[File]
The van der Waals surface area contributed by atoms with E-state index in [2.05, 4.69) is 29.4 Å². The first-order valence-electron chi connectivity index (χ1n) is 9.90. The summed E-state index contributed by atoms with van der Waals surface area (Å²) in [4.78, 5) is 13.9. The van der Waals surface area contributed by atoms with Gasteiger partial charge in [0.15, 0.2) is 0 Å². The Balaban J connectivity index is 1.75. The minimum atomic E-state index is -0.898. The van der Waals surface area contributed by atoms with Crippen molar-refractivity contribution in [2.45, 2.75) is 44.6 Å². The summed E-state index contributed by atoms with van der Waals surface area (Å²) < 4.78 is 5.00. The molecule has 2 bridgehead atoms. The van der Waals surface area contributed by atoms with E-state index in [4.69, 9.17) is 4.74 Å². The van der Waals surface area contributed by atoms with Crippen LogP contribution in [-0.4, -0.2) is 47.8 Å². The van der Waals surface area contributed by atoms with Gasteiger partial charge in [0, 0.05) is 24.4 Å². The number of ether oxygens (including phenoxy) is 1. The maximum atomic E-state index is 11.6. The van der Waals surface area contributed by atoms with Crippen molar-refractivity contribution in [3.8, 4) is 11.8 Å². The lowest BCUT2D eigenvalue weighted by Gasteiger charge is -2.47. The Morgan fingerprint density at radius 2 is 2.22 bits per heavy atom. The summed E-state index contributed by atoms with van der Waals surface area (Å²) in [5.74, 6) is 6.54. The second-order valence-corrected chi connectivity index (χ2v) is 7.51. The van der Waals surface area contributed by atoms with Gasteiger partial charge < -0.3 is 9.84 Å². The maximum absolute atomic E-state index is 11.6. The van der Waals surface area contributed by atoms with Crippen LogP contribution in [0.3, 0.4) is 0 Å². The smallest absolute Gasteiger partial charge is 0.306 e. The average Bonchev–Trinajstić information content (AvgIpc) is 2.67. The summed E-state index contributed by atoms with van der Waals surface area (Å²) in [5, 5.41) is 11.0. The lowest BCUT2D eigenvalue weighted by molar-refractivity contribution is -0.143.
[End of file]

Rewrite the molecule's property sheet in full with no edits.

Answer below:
The van der Waals surface area contributed by atoms with E-state index in [2.05, 4.69) is 29.4 Å². The first-order valence-electron chi connectivity index (χ1n) is 9.90. The summed E-state index contributed by atoms with van der Waals surface area (Å²) in [4.78, 5) is 13.9. The van der Waals surface area contributed by atoms with Gasteiger partial charge in [0.15, 0.2) is 0 Å². The Balaban J connectivity index is 1.75. The minimum atomic E-state index is -0.898. The van der Waals surface area contributed by atoms with Crippen molar-refractivity contribution in [2.45, 2.75) is 44.6 Å². The summed E-state index contributed by atoms with van der Waals surface area (Å²) < 4.78 is 5.00. The molecule has 2 bridgehead atoms. The van der Waals surface area contributed by atoms with E-state index in [4.69, 9.17) is 4.74 Å². The van der Waals surface area contributed by atoms with Crippen LogP contribution in [-0.4, -0.2) is 47.8 Å². The van der Waals surface area contributed by atoms with Gasteiger partial charge in [0, 0.05) is 24.4 Å². The number of ether oxygens (including phenoxy) is 1. The maximum atomic E-state index is 11.6. The van der Waals surface area contributed by atoms with Crippen molar-refractivity contribution in [3.8, 4) is 11.8 Å². The lowest BCUT2D eigenvalue weighted by Gasteiger charge is -2.47. The Morgan fingerprint density at radius 2 is 2.22 bits per heavy atom. The summed E-state index contributed by atoms with van der Waals surface area (Å²) in [5.74, 6) is 6.54. The second-order valence-corrected chi connectivity index (χ2v) is 7.51. The van der Waals surface area contributed by atoms with Gasteiger partial charge < -0.3 is 9.84 Å². The maximum absolute atomic E-state index is 11.6. The van der Waals surface area contributed by atoms with Crippen LogP contribution in [0.3, 0.4) is 0 Å². The smallest absolute Gasteiger partial charge is 0.306 e. The average Bonchev–Trinajstić information content (AvgIpc) is 2.67. The summed E-state index contributed by atoms with van der Waals surface area (Å²) in [5, 5.41) is 11.0. The lowest BCUT2D eigenvalue weighted by molar-refractivity contribution is -0.143.